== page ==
Shadow Government

A front-row seat to the Republicans' debate over foreign policy, including their critique of the Biden administration.

Getting mad about Benghazi

I am finally mad about Benghazi. I’ve been willing to cut the Obama administration a lot of slack because, as a former CIA analyst and NSC director, I’ve been in the exact situation they were in on the day of the attacks. Something dramatic happens — an explosion or an assassination — the higher-ups expect ...

Alex Wong/Getty Images
Alex Wong/Getty Images
Alex Wong/Getty Images

I am finally mad about Benghazi.

I've been willing to cut the Obama administration a lot of slack because, as a former CIA analyst and NSC director, I've been in the exact situation they were in on the day of the attacks. Something dramatic happens -- an explosion or an assassination -- the higher-ups expect to know every detail instantaneously, and a mad scramble ensues to find any little scrap of information to satisfy the demand for data. In the madness, the typical standards for vetting information are bypassed. That's how policymakers end up running around for a day or two after a crisis reading -- and repeating -- inaccurate, incomplete, and contradictory information.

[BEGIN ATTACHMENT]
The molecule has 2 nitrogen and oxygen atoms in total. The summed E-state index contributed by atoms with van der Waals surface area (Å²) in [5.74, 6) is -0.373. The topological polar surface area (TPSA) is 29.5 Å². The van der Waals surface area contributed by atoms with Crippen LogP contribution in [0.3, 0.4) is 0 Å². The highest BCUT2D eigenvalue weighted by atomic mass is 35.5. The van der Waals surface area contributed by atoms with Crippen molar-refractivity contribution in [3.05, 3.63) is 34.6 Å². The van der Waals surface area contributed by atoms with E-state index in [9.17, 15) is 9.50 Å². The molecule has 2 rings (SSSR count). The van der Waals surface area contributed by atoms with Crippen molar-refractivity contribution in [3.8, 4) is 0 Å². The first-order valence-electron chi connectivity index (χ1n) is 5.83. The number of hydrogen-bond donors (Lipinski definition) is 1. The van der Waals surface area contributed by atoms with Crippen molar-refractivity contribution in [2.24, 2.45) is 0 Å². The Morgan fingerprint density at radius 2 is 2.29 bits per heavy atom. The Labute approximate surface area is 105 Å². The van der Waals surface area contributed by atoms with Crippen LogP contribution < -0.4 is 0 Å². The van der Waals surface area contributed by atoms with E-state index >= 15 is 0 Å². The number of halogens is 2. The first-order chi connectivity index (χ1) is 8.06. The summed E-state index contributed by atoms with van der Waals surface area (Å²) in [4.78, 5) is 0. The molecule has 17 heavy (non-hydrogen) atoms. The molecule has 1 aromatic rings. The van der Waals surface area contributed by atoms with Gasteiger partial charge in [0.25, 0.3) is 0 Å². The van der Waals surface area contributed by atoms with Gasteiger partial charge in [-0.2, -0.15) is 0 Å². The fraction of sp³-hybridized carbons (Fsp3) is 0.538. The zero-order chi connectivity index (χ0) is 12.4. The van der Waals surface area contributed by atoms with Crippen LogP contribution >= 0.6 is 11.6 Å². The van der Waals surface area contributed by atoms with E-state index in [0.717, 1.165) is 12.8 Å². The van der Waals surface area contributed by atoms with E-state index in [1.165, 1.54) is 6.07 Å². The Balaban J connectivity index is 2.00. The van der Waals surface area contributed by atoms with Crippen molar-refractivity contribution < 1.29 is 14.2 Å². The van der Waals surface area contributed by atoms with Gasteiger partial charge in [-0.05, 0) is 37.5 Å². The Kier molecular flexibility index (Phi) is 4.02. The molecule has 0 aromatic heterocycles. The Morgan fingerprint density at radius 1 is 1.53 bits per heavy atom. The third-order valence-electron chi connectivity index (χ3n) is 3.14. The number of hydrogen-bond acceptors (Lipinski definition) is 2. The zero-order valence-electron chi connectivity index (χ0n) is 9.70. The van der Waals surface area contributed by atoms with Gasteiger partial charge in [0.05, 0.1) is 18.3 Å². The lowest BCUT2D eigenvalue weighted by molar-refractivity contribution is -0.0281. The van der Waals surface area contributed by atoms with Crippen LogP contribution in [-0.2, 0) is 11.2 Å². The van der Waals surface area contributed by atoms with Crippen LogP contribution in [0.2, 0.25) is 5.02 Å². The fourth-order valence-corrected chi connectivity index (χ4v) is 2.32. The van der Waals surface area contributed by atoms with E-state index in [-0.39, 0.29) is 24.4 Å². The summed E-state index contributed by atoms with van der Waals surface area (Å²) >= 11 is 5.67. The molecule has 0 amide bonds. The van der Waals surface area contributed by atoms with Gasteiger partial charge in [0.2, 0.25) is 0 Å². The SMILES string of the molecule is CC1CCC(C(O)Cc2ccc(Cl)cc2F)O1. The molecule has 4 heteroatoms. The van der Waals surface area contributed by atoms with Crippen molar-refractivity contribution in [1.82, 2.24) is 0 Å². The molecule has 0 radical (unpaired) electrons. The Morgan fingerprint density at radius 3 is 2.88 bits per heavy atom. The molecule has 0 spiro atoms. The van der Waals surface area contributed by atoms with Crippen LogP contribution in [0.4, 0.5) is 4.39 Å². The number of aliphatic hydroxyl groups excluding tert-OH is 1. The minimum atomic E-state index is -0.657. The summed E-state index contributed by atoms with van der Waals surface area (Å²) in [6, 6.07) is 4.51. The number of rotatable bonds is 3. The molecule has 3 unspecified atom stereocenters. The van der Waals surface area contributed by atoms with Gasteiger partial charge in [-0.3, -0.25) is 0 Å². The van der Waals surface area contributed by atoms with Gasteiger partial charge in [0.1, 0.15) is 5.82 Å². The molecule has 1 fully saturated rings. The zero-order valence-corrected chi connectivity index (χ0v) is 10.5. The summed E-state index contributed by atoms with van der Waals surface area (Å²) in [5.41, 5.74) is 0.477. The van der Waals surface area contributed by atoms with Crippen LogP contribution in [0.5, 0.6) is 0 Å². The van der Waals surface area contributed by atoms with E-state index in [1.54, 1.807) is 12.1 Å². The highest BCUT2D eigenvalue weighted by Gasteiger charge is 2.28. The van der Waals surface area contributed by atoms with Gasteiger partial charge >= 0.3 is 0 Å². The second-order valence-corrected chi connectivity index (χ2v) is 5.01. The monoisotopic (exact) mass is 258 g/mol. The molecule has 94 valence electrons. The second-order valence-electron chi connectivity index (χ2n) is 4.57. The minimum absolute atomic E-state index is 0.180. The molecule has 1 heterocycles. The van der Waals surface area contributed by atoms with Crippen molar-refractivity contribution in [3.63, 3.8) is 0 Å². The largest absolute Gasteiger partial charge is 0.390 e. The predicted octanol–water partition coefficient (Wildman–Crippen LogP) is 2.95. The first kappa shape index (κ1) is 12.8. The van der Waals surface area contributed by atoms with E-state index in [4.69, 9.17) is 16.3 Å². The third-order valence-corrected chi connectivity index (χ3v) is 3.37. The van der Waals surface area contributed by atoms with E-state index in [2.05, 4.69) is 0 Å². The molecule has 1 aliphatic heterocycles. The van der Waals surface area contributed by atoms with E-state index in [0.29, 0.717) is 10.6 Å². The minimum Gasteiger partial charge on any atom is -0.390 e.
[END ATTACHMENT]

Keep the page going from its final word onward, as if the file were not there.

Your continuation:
Even if there were a few reports from the intelligence community saying the attack was a terrorist attack, I am sure there were other reports saying it was a mob attack. Policymakers will inevitably choose to believe whatever piece of evidence confirms their preexisting conclusions and prejudices. The Obama administration, eager to continue the narrative that al Qaeda is on the verge of "strategic defeat" and that the "tide of war is receding," would naturally have chosen to believe the mob attack theory, especially if they got a few reports saying so. And once you make a judgment, it becomes extremely difficult to revise it in light of new information. While wrong, that's only human.

I am finally mad about Benghazi.